As part of efforts to curb the risk of COVID-19 (novel coronavirus-2019), facilities that provide shelter for homeless people have gone into self-isolation.
No major issues have cropped up since the Montrose Lighthouse, an emergency overnight shelter that usually operates until April, and Haven House Transitional Living Center, which serves homeless families, implemented lockdown procedures, organizers said.
“We’re getting stir crazy, but so far, everyone is holding up. Hopefully, this won’t go on too much longer,” said Larry Fredericksen, co-founder of Haven House.
Haven House operates near Olathe, offering homeless families dorm-style shelter and tailored support programs intended to help them break the cycle of housing insecurity.
In wake of COVID-19 fears and restrictions, Haven House has halted the admission of outside visitors, and only those clients who need to go to work leave the facility. (Guests continue to have access to the outdoors.)
Lighthouse implemented its own lockdown procedures last week. It is not allowing new overnight guests and those who were admitted prior to the cutoff date have to either stay put, or surrender their bed spot until the charity lifts its quarantine. Guests are allowed to spend time outside.
“We haven’t had any incidents,” said board member Garey Martinez. “We have plenty of food, lots of sanitation.”
Martinez also operates Shepherd’s Hand, which distributes food to anyone in need Mondays, Thursdays and now, Saturdays, at the Cedar Creek Church, 222 S. Townsend Ave., between 9:30 a.m. and 12:30 p.m. Shepherd’s Hand is able to purchase commodities through Food Bank of the Rockies. The charity is also assisting the United Methodist Church in brown bag dinners on Sunday nights.
About 50 people are currently at Haven House; 35 of them are children who, because schools are closed, have been receiving course instruction through the staff members that are able to come to work.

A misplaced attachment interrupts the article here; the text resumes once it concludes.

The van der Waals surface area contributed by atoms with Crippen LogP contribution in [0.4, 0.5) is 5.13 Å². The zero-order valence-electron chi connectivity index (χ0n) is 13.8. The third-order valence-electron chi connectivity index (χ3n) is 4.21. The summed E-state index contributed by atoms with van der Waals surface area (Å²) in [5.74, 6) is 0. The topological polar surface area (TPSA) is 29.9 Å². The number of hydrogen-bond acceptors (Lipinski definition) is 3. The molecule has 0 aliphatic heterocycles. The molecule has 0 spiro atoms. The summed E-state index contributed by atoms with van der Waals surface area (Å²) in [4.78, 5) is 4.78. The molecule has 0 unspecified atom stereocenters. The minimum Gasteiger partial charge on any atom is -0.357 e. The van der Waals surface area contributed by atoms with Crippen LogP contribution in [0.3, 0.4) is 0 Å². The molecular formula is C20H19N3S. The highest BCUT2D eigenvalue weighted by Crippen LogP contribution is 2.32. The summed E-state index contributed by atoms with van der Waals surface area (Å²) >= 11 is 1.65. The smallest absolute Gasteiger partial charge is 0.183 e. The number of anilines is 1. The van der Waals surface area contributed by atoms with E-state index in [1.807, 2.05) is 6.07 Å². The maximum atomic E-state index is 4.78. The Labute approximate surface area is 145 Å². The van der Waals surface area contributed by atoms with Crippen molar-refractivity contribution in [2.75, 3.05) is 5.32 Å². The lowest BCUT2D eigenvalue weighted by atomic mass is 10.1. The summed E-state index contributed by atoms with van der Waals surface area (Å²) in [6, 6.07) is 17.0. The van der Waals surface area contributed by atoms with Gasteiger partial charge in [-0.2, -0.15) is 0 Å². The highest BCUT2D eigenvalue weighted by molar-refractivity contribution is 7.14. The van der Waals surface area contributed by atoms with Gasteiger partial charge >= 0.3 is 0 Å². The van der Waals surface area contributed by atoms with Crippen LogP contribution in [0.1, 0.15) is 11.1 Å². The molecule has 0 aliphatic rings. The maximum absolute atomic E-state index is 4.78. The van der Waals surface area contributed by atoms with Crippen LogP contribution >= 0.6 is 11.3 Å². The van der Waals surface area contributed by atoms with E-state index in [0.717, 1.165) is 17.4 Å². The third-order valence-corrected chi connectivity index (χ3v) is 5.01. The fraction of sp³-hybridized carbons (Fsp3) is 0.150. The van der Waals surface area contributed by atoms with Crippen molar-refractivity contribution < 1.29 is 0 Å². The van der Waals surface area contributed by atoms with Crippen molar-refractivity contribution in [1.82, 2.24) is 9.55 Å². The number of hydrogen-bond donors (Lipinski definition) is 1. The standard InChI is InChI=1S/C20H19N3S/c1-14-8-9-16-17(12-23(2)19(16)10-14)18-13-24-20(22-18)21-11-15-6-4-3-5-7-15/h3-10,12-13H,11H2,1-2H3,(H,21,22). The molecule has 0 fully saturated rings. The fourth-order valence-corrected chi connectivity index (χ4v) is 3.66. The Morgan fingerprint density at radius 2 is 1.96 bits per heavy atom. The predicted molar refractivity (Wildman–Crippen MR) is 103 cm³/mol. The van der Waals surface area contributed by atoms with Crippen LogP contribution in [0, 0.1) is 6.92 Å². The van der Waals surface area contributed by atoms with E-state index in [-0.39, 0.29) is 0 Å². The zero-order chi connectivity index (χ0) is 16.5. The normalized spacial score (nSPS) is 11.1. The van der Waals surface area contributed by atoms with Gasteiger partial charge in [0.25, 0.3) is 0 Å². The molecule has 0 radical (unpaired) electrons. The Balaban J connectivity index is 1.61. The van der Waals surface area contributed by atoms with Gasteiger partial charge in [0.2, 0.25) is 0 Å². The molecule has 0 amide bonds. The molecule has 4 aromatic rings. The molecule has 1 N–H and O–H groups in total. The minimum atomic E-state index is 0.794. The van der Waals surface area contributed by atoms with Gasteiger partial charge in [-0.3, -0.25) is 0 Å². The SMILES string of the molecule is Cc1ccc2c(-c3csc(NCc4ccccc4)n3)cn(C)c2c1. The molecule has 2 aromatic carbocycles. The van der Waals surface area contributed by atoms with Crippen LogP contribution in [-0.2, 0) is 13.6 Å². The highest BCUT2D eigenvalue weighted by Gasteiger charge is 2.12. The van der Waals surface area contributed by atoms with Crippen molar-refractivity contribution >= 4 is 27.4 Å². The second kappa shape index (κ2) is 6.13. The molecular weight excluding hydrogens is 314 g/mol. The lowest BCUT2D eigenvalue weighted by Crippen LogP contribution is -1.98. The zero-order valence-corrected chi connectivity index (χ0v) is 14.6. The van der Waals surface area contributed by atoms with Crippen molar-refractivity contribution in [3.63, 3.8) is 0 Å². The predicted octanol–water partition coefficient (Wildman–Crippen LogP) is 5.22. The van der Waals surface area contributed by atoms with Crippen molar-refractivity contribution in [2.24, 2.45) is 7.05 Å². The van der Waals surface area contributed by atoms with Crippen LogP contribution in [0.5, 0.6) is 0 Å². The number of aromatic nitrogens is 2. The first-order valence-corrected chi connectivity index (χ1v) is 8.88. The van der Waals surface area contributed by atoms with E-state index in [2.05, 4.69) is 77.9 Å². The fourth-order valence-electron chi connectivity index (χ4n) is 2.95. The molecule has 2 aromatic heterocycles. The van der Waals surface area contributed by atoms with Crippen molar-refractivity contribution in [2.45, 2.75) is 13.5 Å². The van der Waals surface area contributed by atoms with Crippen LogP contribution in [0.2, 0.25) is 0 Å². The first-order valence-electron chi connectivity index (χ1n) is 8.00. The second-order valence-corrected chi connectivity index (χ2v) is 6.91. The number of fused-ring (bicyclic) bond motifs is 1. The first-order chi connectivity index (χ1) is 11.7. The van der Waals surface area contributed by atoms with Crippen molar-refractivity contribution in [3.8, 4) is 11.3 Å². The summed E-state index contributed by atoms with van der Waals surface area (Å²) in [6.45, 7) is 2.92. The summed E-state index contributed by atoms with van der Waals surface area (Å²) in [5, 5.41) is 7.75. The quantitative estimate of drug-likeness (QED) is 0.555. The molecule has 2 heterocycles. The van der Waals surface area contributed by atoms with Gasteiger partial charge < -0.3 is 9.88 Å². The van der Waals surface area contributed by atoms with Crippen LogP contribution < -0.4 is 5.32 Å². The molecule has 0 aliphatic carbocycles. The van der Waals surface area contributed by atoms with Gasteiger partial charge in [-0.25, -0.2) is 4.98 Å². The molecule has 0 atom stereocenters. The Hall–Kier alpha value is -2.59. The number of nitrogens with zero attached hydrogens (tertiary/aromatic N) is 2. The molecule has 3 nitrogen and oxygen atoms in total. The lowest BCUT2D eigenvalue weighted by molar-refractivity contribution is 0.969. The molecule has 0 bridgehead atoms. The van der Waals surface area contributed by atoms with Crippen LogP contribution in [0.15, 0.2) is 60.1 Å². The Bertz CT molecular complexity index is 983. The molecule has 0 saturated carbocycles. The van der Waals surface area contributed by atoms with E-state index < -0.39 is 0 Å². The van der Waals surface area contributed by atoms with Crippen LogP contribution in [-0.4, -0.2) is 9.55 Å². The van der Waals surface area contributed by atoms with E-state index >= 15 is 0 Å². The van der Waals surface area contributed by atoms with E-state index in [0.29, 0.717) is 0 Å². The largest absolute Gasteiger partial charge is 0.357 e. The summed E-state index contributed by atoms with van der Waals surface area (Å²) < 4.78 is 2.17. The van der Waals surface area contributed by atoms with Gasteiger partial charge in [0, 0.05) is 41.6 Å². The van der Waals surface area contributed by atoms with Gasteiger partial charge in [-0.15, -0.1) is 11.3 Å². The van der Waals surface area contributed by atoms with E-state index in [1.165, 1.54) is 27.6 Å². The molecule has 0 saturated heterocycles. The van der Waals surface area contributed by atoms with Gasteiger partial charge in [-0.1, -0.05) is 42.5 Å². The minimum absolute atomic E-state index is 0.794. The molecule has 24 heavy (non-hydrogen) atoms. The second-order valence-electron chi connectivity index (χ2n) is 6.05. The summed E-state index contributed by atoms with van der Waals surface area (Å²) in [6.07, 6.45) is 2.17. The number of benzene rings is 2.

Haven House is continuing its Early Childhood and K-12 programs. Its director of education, Kelsey West, is using a program she designed along with the schools for that purpose.
Fredericksen said most staffers are staying home, however, and a few of the residents have stepped in to help make sure the transitional living center operates smoothly. Case managers are connecting with families via Skype.
“Most of our staff have stayed home because of their concern about bringing something in, or taking something home. … They’ve been running Haven House from the phones and their internet,” Fredericksen said.
Haven House is equipped with a good security system, he added, and both the security guard and the building manager remain onsite.
Hygiene and sanitation protocols are also in place, to include proper hand washing techniques and disinfecting highly populated areas and surfaces used more frequently.
The center is well stocked with food and supplies at this time, Fredericksen, although he worries about donations falling as the economy takes a hit from the COVID-19 restrictions put in place to slow the spread of the virus. It is thought that taking steps to prevent a mass outbreak will prevent health care facilities from being overwhelmed with more patients than they can treat.
As far as the food supply, Haven House’s manager has been picking up lunches for kids each day through the Montrose County School District and making weekly trips to Sharing Ministries Food Bank and Cedar Creek Church. Further, a restaurant that closed under state orders donated Haven House the food it could no longer use.
“The community has been great. We have plenty of supplies, food and everything else we need to run the operation,” Fredericksen said.
“ … It’s better than I expected,” he said of the quarantine. “ … So far, so good.”
For information about donating to Haven House, visit havenhousehomelessorg. For information about Shepherd’s Hand, contact Martinez at 970-433-3690.